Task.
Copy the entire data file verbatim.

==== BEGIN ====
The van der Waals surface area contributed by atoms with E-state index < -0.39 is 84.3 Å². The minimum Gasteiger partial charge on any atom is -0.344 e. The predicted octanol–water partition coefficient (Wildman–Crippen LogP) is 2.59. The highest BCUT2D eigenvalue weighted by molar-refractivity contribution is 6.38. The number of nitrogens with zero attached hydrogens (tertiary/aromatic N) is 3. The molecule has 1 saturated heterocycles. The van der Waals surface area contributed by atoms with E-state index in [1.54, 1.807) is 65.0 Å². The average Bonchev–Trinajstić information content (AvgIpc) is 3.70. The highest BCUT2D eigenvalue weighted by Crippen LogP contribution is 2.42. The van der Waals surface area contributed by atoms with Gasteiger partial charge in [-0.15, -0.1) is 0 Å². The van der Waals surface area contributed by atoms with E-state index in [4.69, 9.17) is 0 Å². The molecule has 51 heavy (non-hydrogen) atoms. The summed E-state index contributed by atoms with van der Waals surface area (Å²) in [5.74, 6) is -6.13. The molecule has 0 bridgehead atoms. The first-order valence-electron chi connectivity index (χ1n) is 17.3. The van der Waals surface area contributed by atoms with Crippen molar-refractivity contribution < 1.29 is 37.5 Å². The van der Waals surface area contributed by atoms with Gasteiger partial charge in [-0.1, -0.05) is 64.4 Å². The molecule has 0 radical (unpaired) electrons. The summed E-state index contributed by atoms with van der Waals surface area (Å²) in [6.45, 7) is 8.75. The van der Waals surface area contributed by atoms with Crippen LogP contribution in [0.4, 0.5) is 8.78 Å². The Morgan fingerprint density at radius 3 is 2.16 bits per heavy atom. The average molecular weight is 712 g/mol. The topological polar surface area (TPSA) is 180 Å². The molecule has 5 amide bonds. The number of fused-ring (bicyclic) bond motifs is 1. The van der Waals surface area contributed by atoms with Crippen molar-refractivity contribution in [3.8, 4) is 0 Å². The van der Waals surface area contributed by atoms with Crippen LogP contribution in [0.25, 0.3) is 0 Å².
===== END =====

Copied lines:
The van der Waals surface area contributed by atoms with E-state index < -0.39 is 84.3 Å². The minimum Gasteiger partial charge on any atom is -0.344 e. The predicted octanol–water partition coefficient (Wildman–Crippen LogP) is 2.59. The highest BCUT2D eigenvalue weighted by molar-refractivity contribution is 6.38. The number of nitrogens with zero attached hydrogens (tertiary/aromatic N) is 3. The molecule has 1 saturated heterocycles. The van der Waals surface area contributed by atoms with E-state index in [1.54, 1.807) is 65.0 Å². The average Bonchev–Trinajstić information content (AvgIpc) is 3.70. The highest BCUT2D eigenvalue weighted by Crippen LogP contribution is 2.42. The van der Waals surface area contributed by atoms with Gasteiger partial charge in [-0.15, -0.1) is 0 Å². The van der Waals surface area contributed by atoms with E-state index in [4.69, 9.17) is 0 Å². The molecule has 51 heavy (non-hydrogen) atoms. The summed E-state index contributed by atoms with van der Waals surface area (Å²) in [5.74, 6) is -6.13. The molecule has 0 bridgehead atoms. The first-order valence-electron chi connectivity index (χ1n) is 17.3. The van der Waals surface area contributed by atoms with Crippen molar-refractivity contribution < 1.29 is 37.5 Å². The van der Waals surface area contributed by atoms with Gasteiger partial charge in [-0.1, -0.05) is 64.4 Å². The molecule has 0 radical (unpaired) electrons. The summed E-state index contributed by atoms with van der Waals surface area (Å²) in [6.45, 7) is 8.75. The van der Waals surface area contributed by atoms with Crippen LogP contribution in [0.4, 0.5) is 8.78 Å². The Morgan fingerprint density at radius 3 is 2.16 bits per heavy atom. The average molecular weight is 712 g/mol. The topological polar surface area (TPSA) is 180 Å². The molecule has 5 amide bonds. The number of fused-ring (bicyclic) bond motifs is 1. The van der Waals surface area contributed by atoms with Crippen molar-refractivity contribution in [3.8, 4) is 0 Å². The van der Waals surface area contributed by atoms with Crippen LogP contribution in [0.25, 0.3) is 0 Å².